The car is named for its engine displacement, 5,999 cc, for the Gran Turismo Berlinetta nature, and for the Fiorano Circuit test track that Ferrari uses.

That huge V12 engine was installed front-longitudinally and pumped out 612 horsepower, and the output exceeded 100 hp per liter of displacement without any kind of forced-induction mechanism, which was one of the few engines to do that at the time.

3 2001 Lamborghini Diablo

via rmsothebys.com

Nic Cage clearly has a special place in his heart for Lamborghinis, Ferraris, and Porsches—three of the best exotic car sellers in the world. Nic didn’t opt for the classic purple that everyone associates the Diablo with, but instead went with a fiery orange, which looks just as striking. This car was the first Lamborghini that was capable of hitting a top speed in excess of 200 mph, thanks to its 5.7-liter and 6.0-liter V12 engines. This car was designed by Marcello Gandini to replace the Countach as Lambo’s flagship sports car, and it’s believed to have cost 6 billion Italian lira to develop this car, which equates to around $952 million in today’s money.

2 1935 Rolls-Royce Phantom II

via coachbuild.com

When Nic Cage lost a lot of money and sued his former manager, Samuel Levin, the actor couldn’t really blame everything on sketchy business tactics. A lot of it was his fault. Case in point: Nic Cage at one point owned NINE of these Rolls-Royce Phantoms, plus a Gulfstream jet, four yachts, and 15 mansions. So, he did a lot of this on his own. Clearly, Nic had quite an obsession with Rolls-Royce, and the Phantom in general—their nicest model, which has been in existence since 1925. This Phantom is probably a Series II, built between 1929 and 1936. This car was featured in Nic Cage’s The Sorcerer’s Apprentice, and Indiana Jones and the Last Crusade, and was a one-of-a-kind that had a 4.3-liter, 30-hp, six-cylinder engine, with a Stromberg downdraft carburetor.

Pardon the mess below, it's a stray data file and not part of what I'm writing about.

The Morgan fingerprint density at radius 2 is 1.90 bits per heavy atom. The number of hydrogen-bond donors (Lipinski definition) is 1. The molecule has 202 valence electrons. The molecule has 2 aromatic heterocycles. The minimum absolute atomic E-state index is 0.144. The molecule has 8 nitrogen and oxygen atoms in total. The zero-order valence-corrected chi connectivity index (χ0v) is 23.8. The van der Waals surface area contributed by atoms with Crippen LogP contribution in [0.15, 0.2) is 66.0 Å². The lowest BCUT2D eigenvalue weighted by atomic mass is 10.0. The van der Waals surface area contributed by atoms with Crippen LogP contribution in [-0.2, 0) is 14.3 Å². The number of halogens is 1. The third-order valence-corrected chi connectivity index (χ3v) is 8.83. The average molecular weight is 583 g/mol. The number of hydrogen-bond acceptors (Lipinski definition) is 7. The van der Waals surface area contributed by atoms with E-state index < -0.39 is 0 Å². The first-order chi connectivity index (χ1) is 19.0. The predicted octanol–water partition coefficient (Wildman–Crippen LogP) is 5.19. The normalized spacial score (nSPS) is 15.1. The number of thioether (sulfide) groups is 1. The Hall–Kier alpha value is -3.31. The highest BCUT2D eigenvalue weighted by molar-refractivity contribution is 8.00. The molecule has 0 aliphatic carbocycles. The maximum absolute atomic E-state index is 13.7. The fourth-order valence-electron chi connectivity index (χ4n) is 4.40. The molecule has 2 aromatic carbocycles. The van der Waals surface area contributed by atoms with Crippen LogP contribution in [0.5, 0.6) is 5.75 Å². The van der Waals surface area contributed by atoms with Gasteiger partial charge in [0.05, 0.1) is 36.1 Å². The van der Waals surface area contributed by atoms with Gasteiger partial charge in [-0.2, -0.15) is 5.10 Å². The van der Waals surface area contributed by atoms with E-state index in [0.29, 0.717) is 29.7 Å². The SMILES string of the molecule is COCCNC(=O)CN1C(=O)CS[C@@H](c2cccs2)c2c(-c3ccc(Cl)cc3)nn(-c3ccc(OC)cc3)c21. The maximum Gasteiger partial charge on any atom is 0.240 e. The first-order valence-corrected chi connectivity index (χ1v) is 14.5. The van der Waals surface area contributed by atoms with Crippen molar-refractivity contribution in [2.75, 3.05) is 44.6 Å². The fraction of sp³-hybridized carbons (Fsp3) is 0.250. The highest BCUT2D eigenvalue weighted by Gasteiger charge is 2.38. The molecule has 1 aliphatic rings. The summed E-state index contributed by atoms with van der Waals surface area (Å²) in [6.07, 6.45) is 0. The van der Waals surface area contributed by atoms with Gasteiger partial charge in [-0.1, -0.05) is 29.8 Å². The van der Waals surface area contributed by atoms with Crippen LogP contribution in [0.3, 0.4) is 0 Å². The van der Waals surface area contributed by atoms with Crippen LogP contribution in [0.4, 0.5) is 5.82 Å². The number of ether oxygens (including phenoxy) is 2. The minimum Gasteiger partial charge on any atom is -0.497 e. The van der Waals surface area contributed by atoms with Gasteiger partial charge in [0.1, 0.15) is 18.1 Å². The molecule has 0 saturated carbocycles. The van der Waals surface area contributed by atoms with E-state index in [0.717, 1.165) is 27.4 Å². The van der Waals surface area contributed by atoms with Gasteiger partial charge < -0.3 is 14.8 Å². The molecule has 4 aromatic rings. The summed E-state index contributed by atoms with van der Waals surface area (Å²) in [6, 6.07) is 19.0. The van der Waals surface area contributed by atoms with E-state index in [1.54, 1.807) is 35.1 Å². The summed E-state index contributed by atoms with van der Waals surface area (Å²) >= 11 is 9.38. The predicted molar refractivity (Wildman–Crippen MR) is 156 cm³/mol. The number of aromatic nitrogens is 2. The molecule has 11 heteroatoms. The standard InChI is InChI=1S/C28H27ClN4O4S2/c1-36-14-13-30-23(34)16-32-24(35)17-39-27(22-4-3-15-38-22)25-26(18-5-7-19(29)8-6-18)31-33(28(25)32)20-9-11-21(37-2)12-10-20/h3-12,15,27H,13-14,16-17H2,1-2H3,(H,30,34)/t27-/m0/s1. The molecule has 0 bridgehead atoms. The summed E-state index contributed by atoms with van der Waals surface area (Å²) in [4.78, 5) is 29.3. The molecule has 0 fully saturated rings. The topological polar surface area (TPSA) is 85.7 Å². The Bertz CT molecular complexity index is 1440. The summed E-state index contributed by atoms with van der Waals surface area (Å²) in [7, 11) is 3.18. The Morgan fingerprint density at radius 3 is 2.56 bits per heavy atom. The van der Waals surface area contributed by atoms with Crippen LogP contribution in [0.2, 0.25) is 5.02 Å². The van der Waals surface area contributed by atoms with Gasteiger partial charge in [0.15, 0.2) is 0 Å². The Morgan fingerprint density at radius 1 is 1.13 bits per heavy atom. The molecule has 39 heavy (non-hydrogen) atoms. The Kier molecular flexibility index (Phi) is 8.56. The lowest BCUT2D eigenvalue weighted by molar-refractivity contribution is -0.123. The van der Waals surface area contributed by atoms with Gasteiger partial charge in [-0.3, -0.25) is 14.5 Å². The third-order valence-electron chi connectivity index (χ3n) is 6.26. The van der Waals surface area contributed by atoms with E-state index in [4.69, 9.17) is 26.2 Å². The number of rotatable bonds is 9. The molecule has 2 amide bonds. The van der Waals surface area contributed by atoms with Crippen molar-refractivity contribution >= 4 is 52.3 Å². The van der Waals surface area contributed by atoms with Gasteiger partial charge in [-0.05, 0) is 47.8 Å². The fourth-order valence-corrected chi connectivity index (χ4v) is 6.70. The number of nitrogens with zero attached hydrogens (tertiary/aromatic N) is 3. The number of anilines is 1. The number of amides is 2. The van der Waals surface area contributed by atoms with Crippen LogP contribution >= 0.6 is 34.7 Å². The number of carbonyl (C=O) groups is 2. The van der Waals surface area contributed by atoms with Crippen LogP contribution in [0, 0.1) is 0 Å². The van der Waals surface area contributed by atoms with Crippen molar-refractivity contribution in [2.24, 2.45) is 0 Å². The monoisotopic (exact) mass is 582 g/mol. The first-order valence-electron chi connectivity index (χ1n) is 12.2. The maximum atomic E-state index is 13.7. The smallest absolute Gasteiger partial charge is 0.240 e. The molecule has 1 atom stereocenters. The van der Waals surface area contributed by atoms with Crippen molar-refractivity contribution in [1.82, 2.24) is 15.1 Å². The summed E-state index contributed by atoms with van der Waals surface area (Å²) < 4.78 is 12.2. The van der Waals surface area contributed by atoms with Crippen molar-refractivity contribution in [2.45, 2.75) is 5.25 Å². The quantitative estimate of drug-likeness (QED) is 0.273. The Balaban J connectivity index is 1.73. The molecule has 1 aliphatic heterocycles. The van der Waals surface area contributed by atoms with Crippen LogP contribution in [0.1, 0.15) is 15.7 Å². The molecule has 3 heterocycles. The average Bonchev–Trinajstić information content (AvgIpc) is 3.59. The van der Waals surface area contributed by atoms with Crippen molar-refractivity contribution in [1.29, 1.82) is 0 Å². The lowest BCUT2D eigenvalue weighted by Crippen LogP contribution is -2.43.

1 Yamaha VMAX

via youtube.com

Not only was the Yamaha VMAX the same bike that Nic Cage got to ride in Ghost Rider and set the world on fire, but he also owns one. The VMAX is a cruiser motorcycle that was produced between 1985 and 2007.

It’s known for its powerful 70-degree V4 engine, its shaft drive, and its distinctive styling. The engine was a tuned version of the double overhead camshaft, four valves per cylinder, liquid-cooled V4 from the Yamaha Venture.

The 1,679 cc engine produces 197.26 hp and 174.3 hp from the rear wheel. Its frame is built from cast aluminum, which we don’t think would do very well when coated in fire, like in Ghost Rider…

Sources: coolridesonline.net, complex.com, financebuzz.com